The patient was initially admitted to the medicine floor. On hospital day one at midnight, the patient became hypotensive with a blood pressure of 84/32 mmHg and WBC count trended up to 12 TH/uL. Given the concern for sepsis, the patient was transferred to intensive care unit (ICU). The patient was started on intravenous (IV) vancomycin, IV metronidazole and IV levofloxacin (patient was allergic to penicillin). Repeat blood cultures were drawn from two different sites; 30 minutes apart from each other. Arterial line and central line were placed but the patient did not require any pressor and responded well to initial fluid resuscitation.
General surgery was consulted and on the second day, the patient had a positive Murphy's sign on physical exam. Given the high clinical suspicion for acute cholecystitis despite the negative ultrasound and CT scan, general surgery ordered a HIDA scan. The HIDA scan was completed on hospital day three (Figure 2).
The result of the HIDA Scan was non-visualization of the gall bladder concerning for cystic duct obstruction/acute cholecystitis. Surgical consultation was advised.
Given the HIDA scan results, interventional radiology was consulted on the fourth hospital day and they placed the cholecystostomy tube. The patient improved significantly and was transferred out of the ICU. The plan per the general surgery team was to keep the cholecystostomy tube for four weeks and then follow up as an outpatient. All cultures (including blood cultures) remained negative; therefore, the patient was eventually discharged on oral antibiotics (Bactrim DS® and metronidazole) for a total of 14 days. The patient finally had outpatient cholecystectomy done eight weeks from discharge and the cholecystostomy tube was removed.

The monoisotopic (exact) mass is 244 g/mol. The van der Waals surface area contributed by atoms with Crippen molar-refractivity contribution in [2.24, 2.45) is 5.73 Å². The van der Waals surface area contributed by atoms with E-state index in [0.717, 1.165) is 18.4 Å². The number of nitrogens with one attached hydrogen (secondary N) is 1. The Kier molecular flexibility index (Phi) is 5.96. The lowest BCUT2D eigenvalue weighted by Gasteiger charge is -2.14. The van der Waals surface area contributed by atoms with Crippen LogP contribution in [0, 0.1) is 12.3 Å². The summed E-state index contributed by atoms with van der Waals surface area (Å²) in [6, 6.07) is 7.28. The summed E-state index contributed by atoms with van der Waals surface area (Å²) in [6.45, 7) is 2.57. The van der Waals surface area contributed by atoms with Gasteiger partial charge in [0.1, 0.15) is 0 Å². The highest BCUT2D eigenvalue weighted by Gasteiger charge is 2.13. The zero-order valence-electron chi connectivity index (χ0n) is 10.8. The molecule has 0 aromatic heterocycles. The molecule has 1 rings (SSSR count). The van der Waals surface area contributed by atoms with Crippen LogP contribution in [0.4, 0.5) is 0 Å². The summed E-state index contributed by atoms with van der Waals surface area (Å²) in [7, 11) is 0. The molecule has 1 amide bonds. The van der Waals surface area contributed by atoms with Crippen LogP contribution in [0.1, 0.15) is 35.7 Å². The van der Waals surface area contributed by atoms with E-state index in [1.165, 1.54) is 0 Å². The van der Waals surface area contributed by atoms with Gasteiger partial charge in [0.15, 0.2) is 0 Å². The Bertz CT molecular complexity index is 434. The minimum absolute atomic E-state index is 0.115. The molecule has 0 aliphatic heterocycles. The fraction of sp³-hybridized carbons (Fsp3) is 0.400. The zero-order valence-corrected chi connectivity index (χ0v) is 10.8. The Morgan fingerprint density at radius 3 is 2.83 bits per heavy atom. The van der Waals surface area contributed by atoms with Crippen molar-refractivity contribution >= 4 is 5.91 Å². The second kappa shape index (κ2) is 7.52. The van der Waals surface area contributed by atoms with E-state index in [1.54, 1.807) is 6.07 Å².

Ultrasound is usually the first modality used, given its easy accessibility and cost-effectiveness, for the diagnosis of AAC regardless of the type; however, there are known reports of false negatives with ultrasound in a patient suffering from AAC [5-6]. A CT scan of the abdomen is not routinely used for the diagnosis of AAC; it is used when there is a suspicion for alternative diagnosis or complications. Yet, a CT scan is reported to have sensitivity equal to or greater than 90% [1, 4] in the diagnosis of AAC. If the CT scan and ultrasound are combined together, it further enhances the sensitivity in the diagnosis of AAC . In our case presentation, it is evident that both the CT scan and ultrasound were performed but still, the diagnosis of AAC was delayed as it was missed by both imaging systems which reported only non-specific findings.